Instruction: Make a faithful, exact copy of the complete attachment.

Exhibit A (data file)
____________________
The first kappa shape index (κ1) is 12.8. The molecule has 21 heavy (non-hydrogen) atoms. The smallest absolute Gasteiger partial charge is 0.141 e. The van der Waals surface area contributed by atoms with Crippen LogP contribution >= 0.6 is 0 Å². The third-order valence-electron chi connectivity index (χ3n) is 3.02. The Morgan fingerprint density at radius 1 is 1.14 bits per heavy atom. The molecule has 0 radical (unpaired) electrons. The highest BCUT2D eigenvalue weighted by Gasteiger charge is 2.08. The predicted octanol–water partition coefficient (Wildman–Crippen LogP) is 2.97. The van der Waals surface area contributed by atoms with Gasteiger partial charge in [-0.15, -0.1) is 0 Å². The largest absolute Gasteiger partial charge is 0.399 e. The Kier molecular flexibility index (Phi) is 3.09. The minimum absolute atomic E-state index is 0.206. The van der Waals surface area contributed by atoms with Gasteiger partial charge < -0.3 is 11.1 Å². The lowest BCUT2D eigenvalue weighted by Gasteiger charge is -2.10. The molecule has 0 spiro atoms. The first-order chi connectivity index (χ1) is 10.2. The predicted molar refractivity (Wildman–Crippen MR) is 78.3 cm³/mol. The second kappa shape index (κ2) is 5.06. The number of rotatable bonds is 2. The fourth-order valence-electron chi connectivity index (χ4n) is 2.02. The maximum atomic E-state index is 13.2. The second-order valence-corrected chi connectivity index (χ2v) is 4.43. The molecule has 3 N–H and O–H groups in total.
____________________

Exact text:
The first kappa shape index (κ1) is 12.8. The molecule has 21 heavy (non-hydrogen) atoms. The smallest absolute Gasteiger partial charge is 0.141 e. The van der Waals surface area contributed by atoms with Crippen LogP contribution >= 0.6 is 0 Å². The third-order valence-electron chi connectivity index (χ3n) is 3.02. The Morgan fingerprint density at radius 1 is 1.14 bits per heavy atom. The molecule has 0 radical (unpaired) electrons. The highest BCUT2D eigenvalue weighted by Gasteiger charge is 2.08. The predicted octanol–water partition coefficient (Wildman–Crippen LogP) is 2.97. The van der Waals surface area contributed by atoms with Gasteiger partial charge in [-0.15, -0.1) is 0 Å². The largest absolute Gasteiger partial charge is 0.399 e. The Kier molecular flexibility index (Phi) is 3.09. The minimum absolute atomic E-state index is 0.206. The van der Waals surface area contributed by atoms with Gasteiger partial charge < -0.3 is 11.1 Å². The lowest BCUT2D eigenvalue weighted by Gasteiger charge is -2.10. The molecule has 0 spiro atoms. The first-order chi connectivity index (χ1) is 10.2. The predicted molar refractivity (Wildman–Crippen MR) is 78.3 cm³/mol. The second kappa shape index (κ2) is 5.06. The number of rotatable bonds is 2. The fourth-order valence-electron chi connectivity index (χ4n) is 2.02. The maximum atomic E-state index is 13.2. The second-order valence-corrected chi connectivity index (χ2v) is 4.43. The molecule has 3 N–H and O–H groups in total.